A leading immunologist has expressed “surprise” at Nphet’s call for parents to limit children’s activities to prevent the spread of Covid-19, saying the focus should instead be on making schools safer.
NUI Maynooth Professor Paul Moynagh said after-school activities, many of which are outdoor, are low risk compared to being in classrooms with 30 other children.
Deputy chief medical officer Dr Ronan Glynn this week called on parents to restrict the number of after-school activities for children to help reduce transmission of the virus.
Children in the five to 12 age category are currently being infected with the virus at a higher rate than the rest of the population.
The incidence rate of infection per 100,000 children aged five to 12 now stands at 436 cases.
Professor Moynagh described children’s activities outside school as generally low risk.
Those activities outside of school, many of them are outdoors and are inherently low risk. So I don’t really understand in terms of the focus on lower-risk areas while we tend to neglect high-risk areas.
“We seem to be saying that the activities outside of school are higher risk than the risk in school where there are thirty children in a room for five hours. I absolutely agree that schools should be open but that to me probably poses a higher risk,” he told Newstalk radio.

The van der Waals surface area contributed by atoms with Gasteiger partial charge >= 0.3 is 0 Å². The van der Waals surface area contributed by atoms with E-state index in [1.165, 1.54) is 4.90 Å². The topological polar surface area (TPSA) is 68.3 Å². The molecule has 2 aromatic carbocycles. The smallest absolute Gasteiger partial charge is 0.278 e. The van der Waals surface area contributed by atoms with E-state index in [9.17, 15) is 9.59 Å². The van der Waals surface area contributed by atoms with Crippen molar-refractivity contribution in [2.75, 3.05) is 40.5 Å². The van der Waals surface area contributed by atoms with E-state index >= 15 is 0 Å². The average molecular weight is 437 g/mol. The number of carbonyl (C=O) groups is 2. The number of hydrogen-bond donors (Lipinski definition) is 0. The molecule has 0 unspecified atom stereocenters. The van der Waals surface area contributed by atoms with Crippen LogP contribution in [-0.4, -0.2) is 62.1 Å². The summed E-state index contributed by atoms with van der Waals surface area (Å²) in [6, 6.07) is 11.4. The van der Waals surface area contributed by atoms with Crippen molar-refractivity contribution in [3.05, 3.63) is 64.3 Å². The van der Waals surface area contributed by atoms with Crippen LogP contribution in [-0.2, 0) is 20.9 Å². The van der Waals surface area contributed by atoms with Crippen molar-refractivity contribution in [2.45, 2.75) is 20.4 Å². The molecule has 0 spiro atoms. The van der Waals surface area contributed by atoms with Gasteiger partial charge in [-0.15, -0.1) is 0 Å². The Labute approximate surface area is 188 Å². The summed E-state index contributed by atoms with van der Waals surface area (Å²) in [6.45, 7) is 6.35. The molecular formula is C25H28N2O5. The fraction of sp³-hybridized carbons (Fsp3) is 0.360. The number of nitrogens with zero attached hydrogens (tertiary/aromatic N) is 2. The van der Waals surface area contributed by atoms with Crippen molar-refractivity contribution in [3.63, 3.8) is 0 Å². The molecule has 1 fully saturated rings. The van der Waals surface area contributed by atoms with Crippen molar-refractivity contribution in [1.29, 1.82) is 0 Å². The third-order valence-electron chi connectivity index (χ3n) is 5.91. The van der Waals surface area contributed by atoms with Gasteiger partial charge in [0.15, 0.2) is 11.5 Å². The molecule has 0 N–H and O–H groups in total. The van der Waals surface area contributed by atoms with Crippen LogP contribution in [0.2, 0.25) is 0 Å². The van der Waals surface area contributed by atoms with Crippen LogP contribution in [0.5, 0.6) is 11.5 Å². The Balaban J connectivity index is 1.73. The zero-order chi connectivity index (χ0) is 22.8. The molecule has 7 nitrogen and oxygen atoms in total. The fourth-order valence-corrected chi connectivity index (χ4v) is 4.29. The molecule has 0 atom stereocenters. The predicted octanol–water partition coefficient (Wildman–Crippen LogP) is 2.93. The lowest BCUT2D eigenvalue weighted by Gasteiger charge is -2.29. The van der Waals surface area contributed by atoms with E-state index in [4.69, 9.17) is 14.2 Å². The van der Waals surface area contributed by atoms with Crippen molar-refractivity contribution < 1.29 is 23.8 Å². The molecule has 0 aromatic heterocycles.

Professor Moynagh says we should be increasing our emphasis on issues such as ventilation, portable air filtration and antigen testing rather than zoning in on low-risk outdoor activities.
“We should be looking, in my view, at where the higher risks are.”
Where children become close contacts of a confirmed case, Mr Moynagh said the parents should be sent antigen tests and can then test the children every second day for a week.
“Supplement that with more focus on ventilation, complementing that with portable air filtration. We need to be more proactive around the areas of high risk. “
Professor Moynagh says that the messaging around antigen testing has been inconsistent. However, he has welcomed suggestions that vaccinated asymptomatic close contacts will now potentially receive antigen test